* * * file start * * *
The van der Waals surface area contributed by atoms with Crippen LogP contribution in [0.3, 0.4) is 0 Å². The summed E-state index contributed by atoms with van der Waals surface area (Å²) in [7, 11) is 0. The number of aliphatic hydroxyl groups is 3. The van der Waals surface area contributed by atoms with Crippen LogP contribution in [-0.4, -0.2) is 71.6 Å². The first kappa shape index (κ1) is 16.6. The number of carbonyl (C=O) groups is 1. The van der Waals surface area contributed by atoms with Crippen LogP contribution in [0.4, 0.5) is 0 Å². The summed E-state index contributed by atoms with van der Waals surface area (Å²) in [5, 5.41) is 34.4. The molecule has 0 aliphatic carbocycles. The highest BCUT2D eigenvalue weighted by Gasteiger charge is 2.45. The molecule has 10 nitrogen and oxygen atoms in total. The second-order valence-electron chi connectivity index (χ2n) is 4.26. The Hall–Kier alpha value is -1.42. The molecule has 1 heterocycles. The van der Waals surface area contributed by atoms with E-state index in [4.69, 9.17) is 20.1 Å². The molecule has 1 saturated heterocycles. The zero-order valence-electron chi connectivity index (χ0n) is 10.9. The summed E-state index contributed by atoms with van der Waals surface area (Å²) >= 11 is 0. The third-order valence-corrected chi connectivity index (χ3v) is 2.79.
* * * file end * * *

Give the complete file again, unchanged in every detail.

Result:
The van der Waals surface area contributed by atoms with Crippen LogP contribution in [0.3, 0.4) is 0 Å². The summed E-state index contributed by atoms with van der Waals surface area (Å²) in [7, 11) is 0. The number of aliphatic hydroxyl groups is 3. The van der Waals surface area contributed by atoms with Crippen LogP contribution in [-0.4, -0.2) is 71.6 Å². The first kappa shape index (κ1) is 16.6. The number of carbonyl (C=O) groups is 1. The van der Waals surface area contributed by atoms with Crippen LogP contribution in [0.4, 0.5) is 0 Å². The summed E-state index contributed by atoms with van der Waals surface area (Å²) in [5, 5.41) is 34.4. The molecule has 0 aliphatic carbocycles. The highest BCUT2D eigenvalue weighted by Gasteiger charge is 2.45. The molecule has 10 nitrogen and oxygen atoms in total. The second-order valence-electron chi connectivity index (χ2n) is 4.26. The Hall–Kier alpha value is -1.42. The molecule has 1 heterocycles. The van der Waals surface area contributed by atoms with E-state index in [4.69, 9.17) is 20.1 Å². The molecule has 1 saturated heterocycles. The zero-order valence-electron chi connectivity index (χ0n) is 10.9. The summed E-state index contributed by atoms with van der Waals surface area (Å²) >= 11 is 0. The third-order valence-corrected chi connectivity index (χ3v) is 2.79.